Future rosy for Tshwane under the DA, says mayor
BEING the mayor of the capital city has been a learning curve for mayor Solly Msimanga, he conceded yesterday. But the road ahead looked rosy and residents would be treated like VIPs.
Msimanga was marking the end of the first year since his DA wrested Tshwane from the ANC in the 2016 municipal elections.
Mayors in charge of the DA-led municipalities were reporting back on their performance since they came into power. Msimanga said since being sworn in as mayor, he had to learn a lot.
“When we took over the city, we knew there were things we knew that we knew, and that there were things we knew we didn’t know. But then there are things that we got to know that we knew we didn’t know,” he said.
While the road travelled so far had not been smooth, largely due to a R2 billion budget deficit inherited from the ANC administration, Msimanga expressed optimism about the future.
“When the DA took over in Tshwane, the capital city was on the verge of bankruptcy with a deficit in excess of R2bn due to two decades of reckless governance by the ANC,” he said.
His administration, he said, began addressing a multitude of cost-cutting problems to help stabilise the city and grow its economy – and the people of Tshwane could look forward to being treated as “VIPs”.
He added that they would get better service than they ever had.
Under his leadership, the city had made efforts to attract investments worth R2.29bn in just nine months.
He said the investments, which would assist in job-creation, had exceeded the set target to attract at least R10.5bn in five years.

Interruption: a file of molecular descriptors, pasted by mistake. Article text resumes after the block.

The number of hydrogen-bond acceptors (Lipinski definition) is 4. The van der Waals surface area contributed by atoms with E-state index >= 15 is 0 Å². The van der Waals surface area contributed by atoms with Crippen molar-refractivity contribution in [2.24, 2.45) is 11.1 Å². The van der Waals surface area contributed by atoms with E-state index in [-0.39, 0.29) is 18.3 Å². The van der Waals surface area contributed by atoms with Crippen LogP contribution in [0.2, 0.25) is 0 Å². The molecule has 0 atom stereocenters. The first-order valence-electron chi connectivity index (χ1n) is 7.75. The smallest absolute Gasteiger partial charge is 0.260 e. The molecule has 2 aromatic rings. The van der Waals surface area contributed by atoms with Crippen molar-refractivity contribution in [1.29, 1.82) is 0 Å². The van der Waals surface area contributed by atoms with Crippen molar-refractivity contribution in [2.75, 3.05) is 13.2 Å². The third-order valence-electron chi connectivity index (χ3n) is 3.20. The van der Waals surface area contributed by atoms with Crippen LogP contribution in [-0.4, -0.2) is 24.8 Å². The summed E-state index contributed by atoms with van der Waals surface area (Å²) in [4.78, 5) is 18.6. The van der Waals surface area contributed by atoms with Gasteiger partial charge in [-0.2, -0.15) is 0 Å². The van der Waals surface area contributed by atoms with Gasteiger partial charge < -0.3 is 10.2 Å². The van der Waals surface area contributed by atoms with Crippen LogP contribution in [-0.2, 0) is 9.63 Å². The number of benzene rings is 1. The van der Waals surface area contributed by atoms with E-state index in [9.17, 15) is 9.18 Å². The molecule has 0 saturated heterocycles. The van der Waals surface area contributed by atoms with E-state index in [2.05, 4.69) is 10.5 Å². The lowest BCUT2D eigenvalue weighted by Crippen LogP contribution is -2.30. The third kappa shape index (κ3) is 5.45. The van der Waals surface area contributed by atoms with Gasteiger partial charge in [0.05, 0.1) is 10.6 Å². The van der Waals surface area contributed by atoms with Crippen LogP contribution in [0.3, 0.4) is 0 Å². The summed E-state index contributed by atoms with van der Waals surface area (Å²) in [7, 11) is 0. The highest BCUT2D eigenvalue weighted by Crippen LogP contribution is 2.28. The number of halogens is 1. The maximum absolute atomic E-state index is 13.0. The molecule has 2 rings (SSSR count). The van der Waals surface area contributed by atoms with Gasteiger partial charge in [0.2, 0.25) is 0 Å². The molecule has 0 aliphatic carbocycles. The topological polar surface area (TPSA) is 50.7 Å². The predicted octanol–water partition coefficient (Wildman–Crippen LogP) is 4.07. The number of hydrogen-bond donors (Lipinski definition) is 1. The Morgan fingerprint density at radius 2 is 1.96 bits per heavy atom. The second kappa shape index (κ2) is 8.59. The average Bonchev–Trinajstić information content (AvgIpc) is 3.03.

Msimanga expressed satisfaction in the way the DA had run the city during the year in authority, hinting that better service delivery projects were in store for residents.
“This is just the beginning of things to come in this administration,” Msimanga said.
He lamented that the city had inherited an almost R700 million broadband contract from the previous administration.
“The city is working to get on a solid legal and financial footing so we can continue with the roll-out of Tshwane’s free WiFi project in a way that does not threaten to bankrupt the city,” he said.
Msimanga added that the aim was to proliferate WiFi offering to ensure that more residents had access to it and to date, the city had identified 1 000 spots in need of WiFi installation.
“The city is also extricating itself from a R2bn smart meter contract which was found to be irregular by the auditor-general. Legal proceedings are under way and we are optimistic that this will put the city in a much better position to provide affordable and sustainable electricity to our people,” he said.
The city had also uncovered massive corruption, he pointed out. “These include the city hall scandal, the R30m shoe polish debacle, as well as the Dinokeng Tribe One-Nicki Minaj fiasco that cost the residents in excess of R60m, which is under investigation.”
The extravagant mayoral mansion located in Muckleneuk was in the process of being sold to free up much-needed funds for the city, he said.
Although “blue lights” were banned, it was only President Jacob Zuma who could use them in Pretoria, as he was allowed to in terms of certain laws of the country, Msimanga said.
More than 2 804 title deeds had to date been handed over to beneficiaries, and the city planned to deliver at least 6 000 more in the 2017/18 financial year.
“The city is creating 23 000 Expanded Public Works job opportunities to alleviate burden of poverty and ensure people can find work,” Msimanga said.
In partnership with Eskom, the city had ensured that more than 80% of households had access to electricity.
Msimanga said more than R13m has been invested in the restoration of water infrastructure, among other achievements.
BIG IMPROVEMENT: Mayor Solly Msimanga, left, shares a light moment with DA leader Mmusi Maimane at a progress report-back session in the metros governed by the party.